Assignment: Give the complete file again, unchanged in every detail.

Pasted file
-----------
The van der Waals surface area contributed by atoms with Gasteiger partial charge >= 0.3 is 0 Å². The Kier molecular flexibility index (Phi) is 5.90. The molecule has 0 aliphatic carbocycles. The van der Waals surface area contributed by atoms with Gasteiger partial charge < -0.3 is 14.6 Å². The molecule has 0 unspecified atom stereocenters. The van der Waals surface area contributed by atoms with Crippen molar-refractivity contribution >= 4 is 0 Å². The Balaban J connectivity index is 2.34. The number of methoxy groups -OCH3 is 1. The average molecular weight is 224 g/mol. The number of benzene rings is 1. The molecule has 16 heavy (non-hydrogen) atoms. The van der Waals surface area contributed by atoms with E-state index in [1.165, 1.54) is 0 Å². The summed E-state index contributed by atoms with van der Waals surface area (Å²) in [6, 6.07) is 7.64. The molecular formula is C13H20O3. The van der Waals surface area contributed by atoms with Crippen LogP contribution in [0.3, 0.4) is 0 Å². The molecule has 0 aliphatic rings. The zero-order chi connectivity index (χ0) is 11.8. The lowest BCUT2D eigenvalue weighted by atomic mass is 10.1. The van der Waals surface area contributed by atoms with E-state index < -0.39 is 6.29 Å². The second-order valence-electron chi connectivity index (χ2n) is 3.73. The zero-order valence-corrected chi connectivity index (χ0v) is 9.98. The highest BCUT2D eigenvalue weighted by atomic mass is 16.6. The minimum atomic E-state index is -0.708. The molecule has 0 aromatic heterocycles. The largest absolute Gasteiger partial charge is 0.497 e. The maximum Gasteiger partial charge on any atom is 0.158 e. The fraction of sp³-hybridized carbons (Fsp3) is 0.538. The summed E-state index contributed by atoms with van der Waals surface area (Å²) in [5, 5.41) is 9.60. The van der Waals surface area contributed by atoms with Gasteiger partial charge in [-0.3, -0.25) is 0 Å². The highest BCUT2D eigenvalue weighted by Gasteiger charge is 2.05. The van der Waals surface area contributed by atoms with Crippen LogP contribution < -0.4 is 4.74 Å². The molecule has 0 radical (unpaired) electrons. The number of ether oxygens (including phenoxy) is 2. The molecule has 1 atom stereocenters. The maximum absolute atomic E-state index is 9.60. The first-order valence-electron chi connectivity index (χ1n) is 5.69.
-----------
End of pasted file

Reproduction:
The van der Waals surface area contributed by atoms with Gasteiger partial charge >= 0.3 is 0 Å². The Kier molecular flexibility index (Phi) is 5.90. The molecule has 0 aliphatic carbocycles. The van der Waals surface area contributed by atoms with Gasteiger partial charge < -0.3 is 14.6 Å². The molecule has 0 unspecified atom stereocenters. The van der Waals surface area contributed by atoms with Crippen molar-refractivity contribution >= 4 is 0 Å². The Balaban J connectivity index is 2.34. The number of methoxy groups -OCH3 is 1. The average molecular weight is 224 g/mol. The number of benzene rings is 1. The molecule has 16 heavy (non-hydrogen) atoms. The van der Waals surface area contributed by atoms with E-state index in [1.165, 1.54) is 0 Å². The summed E-state index contributed by atoms with van der Waals surface area (Å²) in [6, 6.07) is 7.64. The molecular formula is C13H20O3. The van der Waals surface area contributed by atoms with Crippen LogP contribution in [0.3, 0.4) is 0 Å². The molecule has 0 aliphatic rings. The zero-order chi connectivity index (χ0) is 11.8. The lowest BCUT2D eigenvalue weighted by atomic mass is 10.1. The van der Waals surface area contributed by atoms with E-state index < -0.39 is 6.29 Å². The second-order valence-electron chi connectivity index (χ2n) is 3.73. The zero-order valence-corrected chi connectivity index (χ0v) is 9.98. The highest BCUT2D eigenvalue weighted by atomic mass is 16.6. The minimum atomic E-state index is -0.708. The molecule has 0 aromatic heterocycles. The largest absolute Gasteiger partial charge is 0.497 e. The maximum Gasteiger partial charge on any atom is 0.158 e. The fraction of sp³-hybridized carbons (Fsp3) is 0.538. The summed E-state index contributed by atoms with van der Waals surface area (Å²) in [5, 5.41) is 9.60. The van der Waals surface area contributed by atoms with Gasteiger partial charge in [-0.3, -0.25) is 0 Å². The highest BCUT2D eigenvalue weighted by Gasteiger charge is 2.05. The van der Waals surface area contributed by atoms with Crippen LogP contribution < -0.4 is 4.74 Å². The molecule has 0 radical (unpaired) electrons. The number of ether oxygens (including phenoxy) is 2. The molecule has 1 atom stereocenters. The maximum absolute atomic E-state index is 9.60. The first-order valence-electron chi connectivity index (χ1n) is 5.69.